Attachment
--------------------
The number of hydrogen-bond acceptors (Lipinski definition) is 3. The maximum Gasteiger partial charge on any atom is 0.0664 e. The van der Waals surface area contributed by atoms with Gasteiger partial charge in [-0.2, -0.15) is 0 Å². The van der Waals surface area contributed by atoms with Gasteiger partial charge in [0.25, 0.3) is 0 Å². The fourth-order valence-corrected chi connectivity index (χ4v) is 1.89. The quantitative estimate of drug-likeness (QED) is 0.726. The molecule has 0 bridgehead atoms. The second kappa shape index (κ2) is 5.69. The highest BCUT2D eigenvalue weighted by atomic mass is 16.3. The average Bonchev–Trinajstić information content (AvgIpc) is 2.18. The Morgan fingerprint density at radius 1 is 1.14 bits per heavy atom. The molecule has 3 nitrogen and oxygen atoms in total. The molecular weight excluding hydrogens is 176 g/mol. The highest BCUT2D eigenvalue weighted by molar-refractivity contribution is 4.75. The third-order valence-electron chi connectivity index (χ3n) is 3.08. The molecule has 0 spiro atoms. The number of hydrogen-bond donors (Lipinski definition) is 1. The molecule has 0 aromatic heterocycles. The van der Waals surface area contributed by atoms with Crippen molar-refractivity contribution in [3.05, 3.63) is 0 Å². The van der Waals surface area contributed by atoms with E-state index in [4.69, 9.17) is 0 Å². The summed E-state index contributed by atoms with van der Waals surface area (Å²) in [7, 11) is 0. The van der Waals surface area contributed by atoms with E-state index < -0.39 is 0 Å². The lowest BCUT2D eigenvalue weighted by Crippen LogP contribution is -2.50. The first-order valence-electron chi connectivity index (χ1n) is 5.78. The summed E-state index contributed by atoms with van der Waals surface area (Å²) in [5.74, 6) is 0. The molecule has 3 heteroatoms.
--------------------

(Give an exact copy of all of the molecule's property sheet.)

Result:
The number of hydrogen-bond acceptors (Lipinski definition) is 3. The maximum Gasteiger partial charge on any atom is 0.0664 e. The van der Waals surface area contributed by atoms with Gasteiger partial charge in [-0.2, -0.15) is 0 Å². The van der Waals surface area contributed by atoms with Gasteiger partial charge in [0.25, 0.3) is 0 Å². The fourth-order valence-corrected chi connectivity index (χ4v) is 1.89. The quantitative estimate of drug-likeness (QED) is 0.726. The molecule has 0 bridgehead atoms. The second kappa shape index (κ2) is 5.69. The highest BCUT2D eigenvalue weighted by atomic mass is 16.3. The average Bonchev–Trinajstić information content (AvgIpc) is 2.18. The Morgan fingerprint density at radius 1 is 1.14 bits per heavy atom. The molecule has 3 nitrogen and oxygen atoms in total. The molecular weight excluding hydrogens is 176 g/mol. The highest BCUT2D eigenvalue weighted by molar-refractivity contribution is 4.75. The third-order valence-electron chi connectivity index (χ3n) is 3.08. The molecule has 0 spiro atoms. The number of hydrogen-bond donors (Lipinski definition) is 1. The molecule has 0 aromatic heterocycles. The van der Waals surface area contributed by atoms with Crippen molar-refractivity contribution in [3.05, 3.63) is 0 Å². The van der Waals surface area contributed by atoms with E-state index in [4.69, 9.17) is 0 Å². The summed E-state index contributed by atoms with van der Waals surface area (Å²) in [7, 11) is 0. The van der Waals surface area contributed by atoms with E-state index < -0.39 is 0 Å². The lowest BCUT2D eigenvalue weighted by Crippen LogP contribution is -2.50. The first-order valence-electron chi connectivity index (χ1n) is 5.78. The summed E-state index contributed by atoms with van der Waals surface area (Å²) in [5.74, 6) is 0. The molecule has 3 heteroatoms.